The party line for evangelicals has been that they are urging people to vote for the candidate who shares their values, an obvious tip of the hat to Romney’s stance on abortion and gay marriage. Many Christians have pointed out that caring for the poor and seeing that wealth doesn’t concentrate in the hands of a few rich while the poor suffer should be considered Christian values as well. This focus on “shares our values” is a purposeful strategy that seems to be working.

“A vast effort has gone into selling Romney to conservative evangelicals, led in part by Marx and his boss, Faith and Freedom founder Ralph Reed, and by such figures as Jim Daly, president of Focus on the Family, and DeMoss, an evangelical publicist who has served as an unofficial liaison between Romney and the evangelical community since before the 2008 presidential campaign.

“A number of us have been trying to shift the conversation from theology to values,” DeMoss said. “I’m more interested in a candidate who shares my values than if he or she shares my theology. And indeed, as an evangelical and a conservative, I have more in common with many Mormons than I would with a liberal Southern Baptist.”

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  • Claude

    What is Mitt Romney’s position on abortion? One day he’s pro-choice and the next day he’s not. (He’s certainly hostile to gay marriage.) Is it behind Curtain #3?

    • BabyRaptor

      According to Ryan, the Romney administration “respects all views” but Roe V Wade is going in the trash.

      In other words, more lies. You don’t respect someone’s view if you’re going to take their choice to live by that view away. And frankly, Mittens and Ryan are the last people that should be making decisions about how women handle their bodies.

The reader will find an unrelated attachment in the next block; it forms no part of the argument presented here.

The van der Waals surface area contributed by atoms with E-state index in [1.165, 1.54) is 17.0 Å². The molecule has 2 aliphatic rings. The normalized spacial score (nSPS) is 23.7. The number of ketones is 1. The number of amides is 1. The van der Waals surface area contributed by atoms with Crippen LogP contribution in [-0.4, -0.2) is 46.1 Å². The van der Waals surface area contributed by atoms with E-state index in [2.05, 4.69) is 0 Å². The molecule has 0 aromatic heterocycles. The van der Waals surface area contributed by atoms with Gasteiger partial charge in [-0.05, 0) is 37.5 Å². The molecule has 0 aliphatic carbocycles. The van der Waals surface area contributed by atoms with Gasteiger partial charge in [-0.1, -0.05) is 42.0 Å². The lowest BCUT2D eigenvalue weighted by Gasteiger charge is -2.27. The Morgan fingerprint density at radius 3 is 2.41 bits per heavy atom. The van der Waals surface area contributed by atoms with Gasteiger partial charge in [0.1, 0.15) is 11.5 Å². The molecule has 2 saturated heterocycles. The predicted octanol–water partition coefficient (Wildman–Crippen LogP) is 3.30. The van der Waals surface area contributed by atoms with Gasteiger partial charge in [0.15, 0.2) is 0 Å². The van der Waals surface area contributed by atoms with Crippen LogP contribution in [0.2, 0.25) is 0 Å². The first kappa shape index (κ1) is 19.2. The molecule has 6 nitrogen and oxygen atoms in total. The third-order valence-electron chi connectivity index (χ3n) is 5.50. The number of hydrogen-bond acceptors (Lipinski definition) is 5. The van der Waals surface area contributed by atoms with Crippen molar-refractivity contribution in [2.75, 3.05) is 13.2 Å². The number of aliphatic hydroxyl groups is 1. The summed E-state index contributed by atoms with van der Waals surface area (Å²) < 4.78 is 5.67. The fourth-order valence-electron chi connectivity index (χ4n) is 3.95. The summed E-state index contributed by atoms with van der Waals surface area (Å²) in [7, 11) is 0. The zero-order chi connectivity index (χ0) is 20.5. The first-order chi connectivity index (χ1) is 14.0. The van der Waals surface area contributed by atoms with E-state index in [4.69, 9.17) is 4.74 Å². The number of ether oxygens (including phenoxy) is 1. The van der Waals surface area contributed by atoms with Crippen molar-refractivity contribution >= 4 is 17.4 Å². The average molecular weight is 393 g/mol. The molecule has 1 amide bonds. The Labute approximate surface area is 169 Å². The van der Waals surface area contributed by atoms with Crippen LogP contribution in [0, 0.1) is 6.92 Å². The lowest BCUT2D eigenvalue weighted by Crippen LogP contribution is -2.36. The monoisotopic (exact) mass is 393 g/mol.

On topic: I was never going to vote for Romney from Day 1, but the fact that Evangelicals are flocking to him just solidifies my opinion even more. People who loudly brandish that label tend to be the exact opposite of what I want.

      • Jerry Hancock

        Oh, so BabyRaptor… you say Mitt and Ryan should not be able to make decisions about how a woman handles her body? If they were both pro-abortion instead of being pro-life, I suppose you would say: Right On! It’s not the person or the gender of the person who is running for office that you are against at making those sorts of decisions, but it’s their position on what you believe is right that really matters… right?

        So if half the voting women in this country say it’s wrong to have an abortion, is it really Mittens and Ryan who you are against? You are against the idea of being Pro-life… and anybody who says abortion is wrong… not just Mittens and Ryan.

        Who else do you think evangelicals have to flock to… Barack Obama? I don’t think so! They’ve been slow to come around, and they rejected him four years ago and took Huckabee instead, who couldn’t win against McCain. So Christians literally voted for Obama by default: Because of their religious bigotry, the evangelicals flocked to the Arkansas governor who was an ex Baptist pastor. I’m so glad he didn’t run again this time! He is much less qualified than the current Mormon nominee. I just want the guy in there who will do the best job. You know the old saying: Anybody but Obama! However not just anybody who can beat Obama… and not just anybody can turn this economy around either. I think Mitt can do it!